How does this work? Validators take turns leading the validation of smaller parts of the blockchain, according to a random schedule. The blockchain data is ordered according to a standardized clock that every validator runs. This way, there is a provable method to confirm that one transaction occurred before another (hence, history) on the blockchain—without direct validator communication.
By splitting the work of validating the chain, transactions can be processed more efficiently.
One of the draws of Solana is its rich ecosystem of decentralized applications (dapps). Some notable ones include:
- Raydium – An automated market maker (AMM) protocol similar to Ethereum’s Uniswap that allows users to swap assets against liquidity pools and generate yield for liquidity providers.
- Serum – A decentralized exchange (DEX) that uses a decentralized order book to make swapping digital assets as convenient as possible. It partners with other DeFi projects—like Raydium—to deepen platform liquidity and make trades more efficient.
- Audius – A music streaming platform built for musicians to share music with listeners and earn more for their art than traditional streaming options.
- Magic Eden – The most popular NFT marketplace built on Solana, allowing for the trade of NFT collections like the Degenerate Ape Academy or DeGods.
How is the SOL token used?
SOL is used by validators who stake tokens to secure the network and by delegators who assign their tokens to validators. Each is rewarded with a share of new coins from block rewards for contributing to the network.
Additionally, those who use the blockchain’s DeFi platforms, NFT marketplaces, decentralized exchanges, and other dapps will need SOL to pay for transaction fees.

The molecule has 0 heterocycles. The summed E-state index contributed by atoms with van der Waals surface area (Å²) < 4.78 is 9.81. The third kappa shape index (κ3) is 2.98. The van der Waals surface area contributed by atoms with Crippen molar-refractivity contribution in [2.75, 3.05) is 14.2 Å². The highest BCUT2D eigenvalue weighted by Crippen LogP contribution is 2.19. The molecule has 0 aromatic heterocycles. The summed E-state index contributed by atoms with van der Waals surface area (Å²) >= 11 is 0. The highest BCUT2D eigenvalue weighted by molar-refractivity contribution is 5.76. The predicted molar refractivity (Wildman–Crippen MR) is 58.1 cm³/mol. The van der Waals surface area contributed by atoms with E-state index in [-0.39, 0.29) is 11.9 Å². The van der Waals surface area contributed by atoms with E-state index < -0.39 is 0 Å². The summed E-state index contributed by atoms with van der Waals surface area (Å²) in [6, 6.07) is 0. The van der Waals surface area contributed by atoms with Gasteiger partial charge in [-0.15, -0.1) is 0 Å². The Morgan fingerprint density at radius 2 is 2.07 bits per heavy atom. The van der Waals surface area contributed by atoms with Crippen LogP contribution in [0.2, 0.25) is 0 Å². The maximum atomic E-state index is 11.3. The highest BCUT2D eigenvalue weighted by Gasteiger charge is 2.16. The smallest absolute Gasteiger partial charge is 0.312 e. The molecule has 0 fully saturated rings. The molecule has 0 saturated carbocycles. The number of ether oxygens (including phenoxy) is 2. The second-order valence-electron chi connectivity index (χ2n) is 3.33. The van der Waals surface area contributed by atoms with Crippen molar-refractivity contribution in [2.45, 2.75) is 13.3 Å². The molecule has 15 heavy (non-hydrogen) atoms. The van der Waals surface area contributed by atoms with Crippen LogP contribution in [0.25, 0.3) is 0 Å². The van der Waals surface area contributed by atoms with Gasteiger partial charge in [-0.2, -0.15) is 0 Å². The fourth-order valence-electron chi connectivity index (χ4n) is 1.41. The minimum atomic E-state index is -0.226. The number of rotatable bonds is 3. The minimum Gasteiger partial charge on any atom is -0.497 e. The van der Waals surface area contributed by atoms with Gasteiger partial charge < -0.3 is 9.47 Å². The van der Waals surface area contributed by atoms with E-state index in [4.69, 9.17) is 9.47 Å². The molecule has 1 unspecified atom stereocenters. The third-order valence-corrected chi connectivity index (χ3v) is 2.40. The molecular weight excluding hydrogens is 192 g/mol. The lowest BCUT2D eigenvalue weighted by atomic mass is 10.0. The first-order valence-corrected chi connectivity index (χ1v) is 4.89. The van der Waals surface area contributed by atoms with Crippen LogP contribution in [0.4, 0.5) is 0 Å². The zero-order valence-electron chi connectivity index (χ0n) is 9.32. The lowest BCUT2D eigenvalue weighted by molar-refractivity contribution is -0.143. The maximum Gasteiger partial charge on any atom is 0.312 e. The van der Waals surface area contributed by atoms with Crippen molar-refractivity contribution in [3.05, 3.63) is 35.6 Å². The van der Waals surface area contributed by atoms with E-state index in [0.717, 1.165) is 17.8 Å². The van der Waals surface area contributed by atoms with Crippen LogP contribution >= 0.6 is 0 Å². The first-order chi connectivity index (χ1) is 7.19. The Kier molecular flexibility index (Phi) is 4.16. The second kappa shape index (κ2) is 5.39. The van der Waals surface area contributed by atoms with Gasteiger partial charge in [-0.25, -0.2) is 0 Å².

Just as Bitcoin has fractional denominations called Satoshis, partial SOLs are referred to as lamports—named after the American computer scientist Leslie Lamport, who is known for his work in distributed systems. A lamport has a value of 0.000000001 SOL.
Solana’s initial supply of 500 million SOL was divided primarily into three proportions at launch: 38% to the community reserve fund managed by the foundation, 37% to early investors, and 25% divided between the foundation and development team. These coins were subject to a vesting schedule ending in January 2023.
Inflation was enabled on the Solana network in early 2021. This allowed for the compensation of validator nodes with brand new SOL coins that are systematically introduced into the supply through staking rewards. The initial inflation rate was set at 8% annually, and inflation on the network is set to decrease by 15% on an annual basis until it reaches the goal inflation rate of 1.5%. Solana’s inflation is balanced by various deflationary mechanisms such as the burning of a portion of all transaction fees.
How to buy SOL
You can buy the Solana coin on Bitstamp. Sign up for a Bitstamp account and start trading SOL today!
Disclosure: Bitstamp is licensed to engage in virtual currency business activity by the New York State Department of Financial Services.